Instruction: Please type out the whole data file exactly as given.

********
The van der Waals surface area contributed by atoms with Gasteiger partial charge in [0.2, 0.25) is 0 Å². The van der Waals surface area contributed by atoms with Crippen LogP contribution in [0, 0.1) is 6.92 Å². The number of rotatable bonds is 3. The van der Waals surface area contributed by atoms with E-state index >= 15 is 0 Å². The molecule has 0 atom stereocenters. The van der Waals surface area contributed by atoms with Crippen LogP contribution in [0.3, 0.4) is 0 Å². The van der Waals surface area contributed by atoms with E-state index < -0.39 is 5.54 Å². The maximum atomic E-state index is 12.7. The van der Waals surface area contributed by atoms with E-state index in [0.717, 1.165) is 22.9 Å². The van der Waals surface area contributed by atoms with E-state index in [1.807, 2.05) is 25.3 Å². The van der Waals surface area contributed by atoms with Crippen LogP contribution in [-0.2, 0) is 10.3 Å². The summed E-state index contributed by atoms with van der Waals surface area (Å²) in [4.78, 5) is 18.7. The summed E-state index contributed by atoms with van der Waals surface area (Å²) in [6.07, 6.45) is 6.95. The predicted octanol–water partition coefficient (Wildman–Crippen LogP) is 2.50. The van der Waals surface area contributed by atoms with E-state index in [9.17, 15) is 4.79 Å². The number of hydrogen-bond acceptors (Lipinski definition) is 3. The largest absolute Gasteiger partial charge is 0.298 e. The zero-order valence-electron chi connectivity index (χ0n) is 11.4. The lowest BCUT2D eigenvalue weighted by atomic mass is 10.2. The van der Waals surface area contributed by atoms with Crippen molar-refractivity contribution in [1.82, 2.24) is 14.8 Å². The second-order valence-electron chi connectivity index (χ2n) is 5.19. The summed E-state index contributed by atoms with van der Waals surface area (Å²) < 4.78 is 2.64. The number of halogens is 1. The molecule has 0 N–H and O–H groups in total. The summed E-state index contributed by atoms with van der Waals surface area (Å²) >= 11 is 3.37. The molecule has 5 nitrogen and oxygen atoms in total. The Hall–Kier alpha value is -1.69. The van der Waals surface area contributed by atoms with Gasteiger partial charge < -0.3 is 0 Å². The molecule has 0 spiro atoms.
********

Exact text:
The van der Waals surface area contributed by atoms with Gasteiger partial charge in [0.2, 0.25) is 0 Å². The van der Waals surface area contributed by atoms with Crippen LogP contribution in [0, 0.1) is 6.92 Å². The number of rotatable bonds is 3. The van der Waals surface area contributed by atoms with E-state index >= 15 is 0 Å². The molecule has 0 atom stereocenters. The van der Waals surface area contributed by atoms with Crippen LogP contribution in [0.3, 0.4) is 0 Å². The van der Waals surface area contributed by atoms with E-state index < -0.39 is 5.54 Å². The maximum atomic E-state index is 12.7. The van der Waals surface area contributed by atoms with E-state index in [0.717, 1.165) is 22.9 Å². The van der Waals surface area contributed by atoms with E-state index in [1.807, 2.05) is 25.3 Å². The van der Waals surface area contributed by atoms with Crippen LogP contribution in [-0.2, 0) is 10.3 Å². The summed E-state index contributed by atoms with van der Waals surface area (Å²) in [4.78, 5) is 18.7. The summed E-state index contributed by atoms with van der Waals surface area (Å²) in [6.07, 6.45) is 6.95. The predicted octanol–water partition coefficient (Wildman–Crippen LogP) is 2.50. The van der Waals surface area contributed by atoms with E-state index in [9.17, 15) is 4.79 Å². The number of hydrogen-bond acceptors (Lipinski definition) is 3. The largest absolute Gasteiger partial charge is 0.298 e. The zero-order valence-electron chi connectivity index (χ0n) is 11.4. The lowest BCUT2D eigenvalue weighted by atomic mass is 10.2. The van der Waals surface area contributed by atoms with Crippen molar-refractivity contribution in [1.82, 2.24) is 14.8 Å². The second-order valence-electron chi connectivity index (χ2n) is 5.19. The summed E-state index contributed by atoms with van der Waals surface area (Å²) < 4.78 is 2.64. The number of halogens is 1. The molecule has 0 N–H and O–H groups in total. The summed E-state index contributed by atoms with van der Waals surface area (Å²) >= 11 is 3.37. The molecule has 5 nitrogen and oxygen atoms in total. The Hall–Kier alpha value is -1.69. The van der Waals surface area contributed by atoms with Gasteiger partial charge < -0.3 is 0 Å². The molecule has 0 spiro atoms.